Tuesday, November 30, 2010

CONSULT ROUNDS: Propofol Infusion Syndrome

Why does a nephrologist care about Propofol infusion syndrome (PRIS)?
Its an important entity for us to know. It is a known cause of Rhabdomyolysis and hence AKI and also causes lactic acidosis. PRIS is a rare but fatal syndrome described in adults and children who get high dose propofol infusion(usually for CNS injury sedation or alcoholics). Usually >48 hours of infusion of 5mg/kg or higher.
Classic features: Rhabdomyolysis, hyperkalemia, hypocalcemia, elevated troponin, severe metabolic lactic acidosis, renal injury, high Triglycerides and features of SIRS without other real findings of Sepsis.  Usually these patients are neurological injuries and getting catecholamines as well or steroids. Tmax could be very high in such cases sometimes in 106-107F range. Cardiac features can include Bradycardia, hypotension, PEA, VT, Atrial Fibrillation and SVTs. Some of the cases described have been with concurrent severe infection as well. What happens at cellular level- this drug impairs free fatty acid utilization and mitochondrial activity leading to these findings?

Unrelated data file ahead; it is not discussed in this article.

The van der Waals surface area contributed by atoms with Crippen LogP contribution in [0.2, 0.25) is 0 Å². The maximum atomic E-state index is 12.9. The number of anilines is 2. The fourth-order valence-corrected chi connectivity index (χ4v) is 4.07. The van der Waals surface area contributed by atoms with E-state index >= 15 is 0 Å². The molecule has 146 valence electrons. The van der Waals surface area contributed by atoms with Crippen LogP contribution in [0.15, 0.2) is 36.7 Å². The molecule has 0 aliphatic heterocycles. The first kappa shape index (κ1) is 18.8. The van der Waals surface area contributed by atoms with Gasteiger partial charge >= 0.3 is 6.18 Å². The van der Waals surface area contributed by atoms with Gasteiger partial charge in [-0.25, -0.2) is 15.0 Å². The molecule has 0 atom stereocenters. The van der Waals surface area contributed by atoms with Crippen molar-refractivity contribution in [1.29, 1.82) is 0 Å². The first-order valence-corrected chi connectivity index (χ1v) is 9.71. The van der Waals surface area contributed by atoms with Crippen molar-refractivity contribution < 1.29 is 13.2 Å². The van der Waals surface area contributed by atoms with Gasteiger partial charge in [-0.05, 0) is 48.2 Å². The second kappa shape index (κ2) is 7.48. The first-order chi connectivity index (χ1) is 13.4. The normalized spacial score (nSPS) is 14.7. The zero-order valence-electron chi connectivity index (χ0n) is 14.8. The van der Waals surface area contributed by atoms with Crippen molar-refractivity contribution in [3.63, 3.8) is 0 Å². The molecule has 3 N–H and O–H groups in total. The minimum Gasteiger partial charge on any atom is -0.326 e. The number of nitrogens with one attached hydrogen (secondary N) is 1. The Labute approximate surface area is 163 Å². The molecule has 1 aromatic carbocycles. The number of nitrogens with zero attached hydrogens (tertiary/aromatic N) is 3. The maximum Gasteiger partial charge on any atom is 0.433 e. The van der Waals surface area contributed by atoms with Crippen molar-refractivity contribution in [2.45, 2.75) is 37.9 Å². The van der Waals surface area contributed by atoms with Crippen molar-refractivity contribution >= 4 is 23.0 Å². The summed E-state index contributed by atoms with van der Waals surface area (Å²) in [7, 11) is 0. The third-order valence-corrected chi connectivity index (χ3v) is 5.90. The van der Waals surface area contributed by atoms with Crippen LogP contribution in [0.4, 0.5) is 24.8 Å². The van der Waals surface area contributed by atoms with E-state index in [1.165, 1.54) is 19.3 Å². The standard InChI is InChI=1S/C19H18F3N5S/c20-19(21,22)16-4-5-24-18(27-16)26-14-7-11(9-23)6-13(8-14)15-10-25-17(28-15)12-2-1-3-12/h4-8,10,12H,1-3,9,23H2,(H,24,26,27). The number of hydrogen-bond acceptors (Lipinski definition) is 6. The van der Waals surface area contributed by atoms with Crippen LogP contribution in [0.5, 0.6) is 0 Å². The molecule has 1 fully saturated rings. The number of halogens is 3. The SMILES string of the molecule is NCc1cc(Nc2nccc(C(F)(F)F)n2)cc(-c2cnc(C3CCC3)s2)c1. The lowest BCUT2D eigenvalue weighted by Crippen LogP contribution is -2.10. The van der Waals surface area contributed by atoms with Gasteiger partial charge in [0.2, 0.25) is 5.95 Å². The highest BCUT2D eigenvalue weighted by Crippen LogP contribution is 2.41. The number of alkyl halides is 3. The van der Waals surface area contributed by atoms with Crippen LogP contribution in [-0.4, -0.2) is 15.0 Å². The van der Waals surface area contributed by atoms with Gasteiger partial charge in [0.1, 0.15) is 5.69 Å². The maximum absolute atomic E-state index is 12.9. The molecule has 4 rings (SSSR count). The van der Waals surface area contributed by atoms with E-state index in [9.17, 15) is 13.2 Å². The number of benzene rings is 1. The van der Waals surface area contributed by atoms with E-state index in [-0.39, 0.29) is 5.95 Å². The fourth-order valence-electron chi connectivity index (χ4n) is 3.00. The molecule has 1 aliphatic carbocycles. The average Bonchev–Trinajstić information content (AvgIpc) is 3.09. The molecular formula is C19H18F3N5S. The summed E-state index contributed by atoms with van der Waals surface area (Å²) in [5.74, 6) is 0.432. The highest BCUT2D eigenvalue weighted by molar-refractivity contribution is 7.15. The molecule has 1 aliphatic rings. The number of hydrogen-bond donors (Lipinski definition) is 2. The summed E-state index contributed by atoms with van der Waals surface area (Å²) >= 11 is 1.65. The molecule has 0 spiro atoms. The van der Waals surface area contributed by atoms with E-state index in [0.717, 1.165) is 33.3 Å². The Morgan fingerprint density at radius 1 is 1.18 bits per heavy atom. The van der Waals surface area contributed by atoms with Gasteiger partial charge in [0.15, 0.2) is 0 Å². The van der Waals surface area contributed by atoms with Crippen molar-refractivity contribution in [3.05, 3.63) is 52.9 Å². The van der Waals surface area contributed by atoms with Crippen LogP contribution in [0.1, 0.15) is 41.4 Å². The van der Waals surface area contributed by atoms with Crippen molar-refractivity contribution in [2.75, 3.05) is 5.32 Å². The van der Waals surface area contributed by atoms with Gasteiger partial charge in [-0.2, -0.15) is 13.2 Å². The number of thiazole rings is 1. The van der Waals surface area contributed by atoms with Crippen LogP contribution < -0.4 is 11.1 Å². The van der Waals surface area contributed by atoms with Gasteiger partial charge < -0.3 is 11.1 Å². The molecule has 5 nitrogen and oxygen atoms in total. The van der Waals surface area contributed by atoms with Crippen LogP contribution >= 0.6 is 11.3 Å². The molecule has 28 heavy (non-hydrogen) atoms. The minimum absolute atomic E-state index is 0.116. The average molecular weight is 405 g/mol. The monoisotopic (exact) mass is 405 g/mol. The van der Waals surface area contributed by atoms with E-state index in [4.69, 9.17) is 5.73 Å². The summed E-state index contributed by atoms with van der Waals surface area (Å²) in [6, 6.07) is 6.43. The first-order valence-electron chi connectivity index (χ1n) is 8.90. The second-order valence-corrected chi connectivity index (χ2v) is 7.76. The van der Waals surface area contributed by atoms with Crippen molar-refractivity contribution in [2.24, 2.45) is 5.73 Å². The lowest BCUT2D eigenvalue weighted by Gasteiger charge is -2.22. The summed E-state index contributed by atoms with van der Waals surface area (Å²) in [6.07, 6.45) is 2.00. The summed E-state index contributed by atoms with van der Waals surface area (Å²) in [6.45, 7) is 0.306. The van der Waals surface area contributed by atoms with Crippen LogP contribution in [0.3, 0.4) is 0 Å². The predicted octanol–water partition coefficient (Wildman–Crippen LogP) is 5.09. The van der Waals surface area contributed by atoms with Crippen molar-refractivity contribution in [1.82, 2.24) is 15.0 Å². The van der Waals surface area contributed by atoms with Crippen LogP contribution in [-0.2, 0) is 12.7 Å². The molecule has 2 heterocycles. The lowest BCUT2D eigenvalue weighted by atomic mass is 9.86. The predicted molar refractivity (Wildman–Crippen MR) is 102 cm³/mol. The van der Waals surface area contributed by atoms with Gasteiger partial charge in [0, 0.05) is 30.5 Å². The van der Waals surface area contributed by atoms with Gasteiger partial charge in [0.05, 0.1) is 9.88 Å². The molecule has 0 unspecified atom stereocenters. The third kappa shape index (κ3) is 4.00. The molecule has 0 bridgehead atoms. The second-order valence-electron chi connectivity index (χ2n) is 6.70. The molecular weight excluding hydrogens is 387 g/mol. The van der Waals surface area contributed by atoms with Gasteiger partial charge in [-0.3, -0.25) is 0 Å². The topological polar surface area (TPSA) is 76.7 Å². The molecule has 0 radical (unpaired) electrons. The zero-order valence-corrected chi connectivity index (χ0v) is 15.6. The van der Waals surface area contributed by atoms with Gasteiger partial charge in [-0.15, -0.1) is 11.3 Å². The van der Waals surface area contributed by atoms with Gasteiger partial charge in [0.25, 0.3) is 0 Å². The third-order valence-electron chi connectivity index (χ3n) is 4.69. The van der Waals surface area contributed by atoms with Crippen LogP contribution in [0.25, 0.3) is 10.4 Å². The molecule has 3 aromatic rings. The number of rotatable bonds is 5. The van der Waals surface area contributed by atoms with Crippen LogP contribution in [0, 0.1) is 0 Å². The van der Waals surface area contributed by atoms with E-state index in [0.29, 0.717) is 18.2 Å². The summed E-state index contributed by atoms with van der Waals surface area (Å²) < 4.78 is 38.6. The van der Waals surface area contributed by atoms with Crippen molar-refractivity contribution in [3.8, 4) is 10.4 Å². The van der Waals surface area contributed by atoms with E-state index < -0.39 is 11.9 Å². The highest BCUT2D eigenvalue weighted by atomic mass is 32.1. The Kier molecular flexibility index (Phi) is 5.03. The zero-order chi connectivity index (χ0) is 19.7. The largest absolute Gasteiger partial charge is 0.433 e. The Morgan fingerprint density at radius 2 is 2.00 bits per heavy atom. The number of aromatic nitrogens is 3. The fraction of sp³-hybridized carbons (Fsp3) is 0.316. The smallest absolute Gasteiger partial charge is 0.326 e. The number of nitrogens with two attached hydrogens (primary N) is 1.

In summary: Steroids, catecholamines and propofol alter energy production alter the SIRS and MODS syndrome and that leads to worsening rhabdomyolysis and cardiac failure that then leads to metabolic acidosis and acute renal injury. Cerebral Microdialysis can monitor brain energy related metabolites including lactate and pyruvate during head injury.  The cerebral lactate to pyruvate ratio is increased in PRIS. One way to monitor this syndrome.
Some people think that the term PRIS might be misleading and really it is a pathophysiologic state.  Critical illness of any kind is the priming factor and the propofol along with steroids or pressors can be triggering factors.  So really the name critical illness cardiac, renal failure and rhabdomyolysis associated with high dose propofol, steroids or pressors seems more appropriate.
In such cases where this risk is high, best is to use a different agent for sedation and remove propofol from the culprit.
Ref: 

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